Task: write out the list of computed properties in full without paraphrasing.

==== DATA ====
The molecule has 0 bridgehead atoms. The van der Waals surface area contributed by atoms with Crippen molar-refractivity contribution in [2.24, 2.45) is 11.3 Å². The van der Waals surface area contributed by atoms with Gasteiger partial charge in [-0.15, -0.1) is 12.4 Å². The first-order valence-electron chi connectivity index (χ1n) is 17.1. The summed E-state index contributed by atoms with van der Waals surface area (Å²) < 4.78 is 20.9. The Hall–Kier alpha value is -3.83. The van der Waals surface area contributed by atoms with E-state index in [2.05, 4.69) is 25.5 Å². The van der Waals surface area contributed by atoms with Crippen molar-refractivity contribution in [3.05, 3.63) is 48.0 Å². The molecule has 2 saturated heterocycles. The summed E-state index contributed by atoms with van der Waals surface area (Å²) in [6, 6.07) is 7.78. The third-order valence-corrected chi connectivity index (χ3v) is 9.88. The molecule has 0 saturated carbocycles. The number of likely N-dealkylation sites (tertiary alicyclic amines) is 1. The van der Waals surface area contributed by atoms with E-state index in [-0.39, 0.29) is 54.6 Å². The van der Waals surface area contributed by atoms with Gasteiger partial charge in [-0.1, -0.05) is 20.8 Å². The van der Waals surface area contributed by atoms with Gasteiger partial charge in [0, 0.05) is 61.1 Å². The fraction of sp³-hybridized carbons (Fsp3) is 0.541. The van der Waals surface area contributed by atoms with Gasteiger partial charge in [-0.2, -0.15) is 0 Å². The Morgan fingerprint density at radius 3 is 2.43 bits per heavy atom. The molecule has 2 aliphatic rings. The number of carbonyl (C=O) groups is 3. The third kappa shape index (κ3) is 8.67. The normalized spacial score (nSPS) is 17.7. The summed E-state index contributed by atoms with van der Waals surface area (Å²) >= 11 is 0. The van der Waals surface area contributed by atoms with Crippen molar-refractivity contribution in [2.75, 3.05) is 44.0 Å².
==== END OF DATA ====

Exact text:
The molecule has 0 bridgehead atoms. The van der Waals surface area contributed by atoms with Crippen molar-refractivity contribution in [2.24, 2.45) is 11.3 Å². The van der Waals surface area contributed by atoms with Gasteiger partial charge in [-0.15, -0.1) is 12.4 Å². The first-order valence-electron chi connectivity index (χ1n) is 17.1. The summed E-state index contributed by atoms with van der Waals surface area (Å²) < 4.78 is 20.9. The Hall–Kier alpha value is -3.83. The van der Waals surface area contributed by atoms with E-state index in [2.05, 4.69) is 25.5 Å². The van der Waals surface area contributed by atoms with Crippen molar-refractivity contribution in [3.05, 3.63) is 48.0 Å². The molecule has 2 saturated heterocycles. The summed E-state index contributed by atoms with van der Waals surface area (Å²) in [6, 6.07) is 7.78. The third-order valence-corrected chi connectivity index (χ3v) is 9.88. The molecule has 0 saturated carbocycles. The number of likely N-dealkylation sites (tertiary alicyclic amines) is 1. The van der Waals surface area contributed by atoms with E-state index in [-0.39, 0.29) is 54.6 Å². The van der Waals surface area contributed by atoms with Gasteiger partial charge in [-0.1, -0.05) is 20.8 Å². The van der Waals surface area contributed by atoms with Gasteiger partial charge in [0, 0.05) is 61.1 Å². The fraction of sp³-hybridized carbons (Fsp3) is 0.541. The van der Waals surface area contributed by atoms with Gasteiger partial charge in [-0.2, -0.15) is 0 Å². The Morgan fingerprint density at radius 3 is 2.43 bits per heavy atom. The molecule has 2 aliphatic rings. The number of carbonyl (C=O) groups is 3. The third kappa shape index (κ3) is 8.67. The normalized spacial score (nSPS) is 17.7. The summed E-state index contributed by atoms with van der Waals surface area (Å²) >= 11 is 0. The van der Waals surface area contributed by atoms with Crippen molar-refractivity contribution in [2.75, 3.05) is 44.0 Å².